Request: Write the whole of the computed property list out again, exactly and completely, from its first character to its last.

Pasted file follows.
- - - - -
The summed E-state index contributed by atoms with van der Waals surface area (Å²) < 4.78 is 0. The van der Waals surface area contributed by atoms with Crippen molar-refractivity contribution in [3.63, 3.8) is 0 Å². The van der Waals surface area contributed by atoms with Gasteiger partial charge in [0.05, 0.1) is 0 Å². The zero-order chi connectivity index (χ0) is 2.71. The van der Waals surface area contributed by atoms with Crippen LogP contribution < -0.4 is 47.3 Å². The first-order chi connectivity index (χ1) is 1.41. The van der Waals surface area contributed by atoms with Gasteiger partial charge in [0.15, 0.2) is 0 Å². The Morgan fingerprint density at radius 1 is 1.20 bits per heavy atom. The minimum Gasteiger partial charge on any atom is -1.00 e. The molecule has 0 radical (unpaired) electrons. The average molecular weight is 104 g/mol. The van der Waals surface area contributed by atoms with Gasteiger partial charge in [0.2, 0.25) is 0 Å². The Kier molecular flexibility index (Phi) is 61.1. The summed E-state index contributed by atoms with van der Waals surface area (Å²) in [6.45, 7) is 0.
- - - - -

The summed E-state index contributed by atoms with van der Waals surface area (Å²) < 4.78 is 0. The van der Waals surface area contributed by atoms with Crippen molar-refractivity contribution in [3.63, 3.8) is 0 Å². The van der Waals surface area contributed by atoms with Gasteiger partial charge in [0.05, 0.1) is 0 Å². The zero-order chi connectivity index (χ0) is 2.71. The van der Waals surface area contributed by atoms with Crippen LogP contribution < -0.4 is 47.3 Å². The first-order chi connectivity index (χ1) is 1.41. The van der Waals surface area contributed by atoms with Gasteiger partial charge in [0.15, 0.2) is 0 Å². The Morgan fingerprint density at radius 1 is 1.20 bits per heavy atom. The minimum Gasteiger partial charge on any atom is -1.00 e. The molecule has 0 radical (unpaired) electrons. The average molecular weight is 104 g/mol. The van der Waals surface area contributed by atoms with Gasteiger partial charge in [0.2, 0.25) is 0 Å². The Kier molecular flexibility index (Phi) is 61.1. The summed E-state index contributed by atoms with van der Waals surface area (Å²) in [6.45, 7) is 0.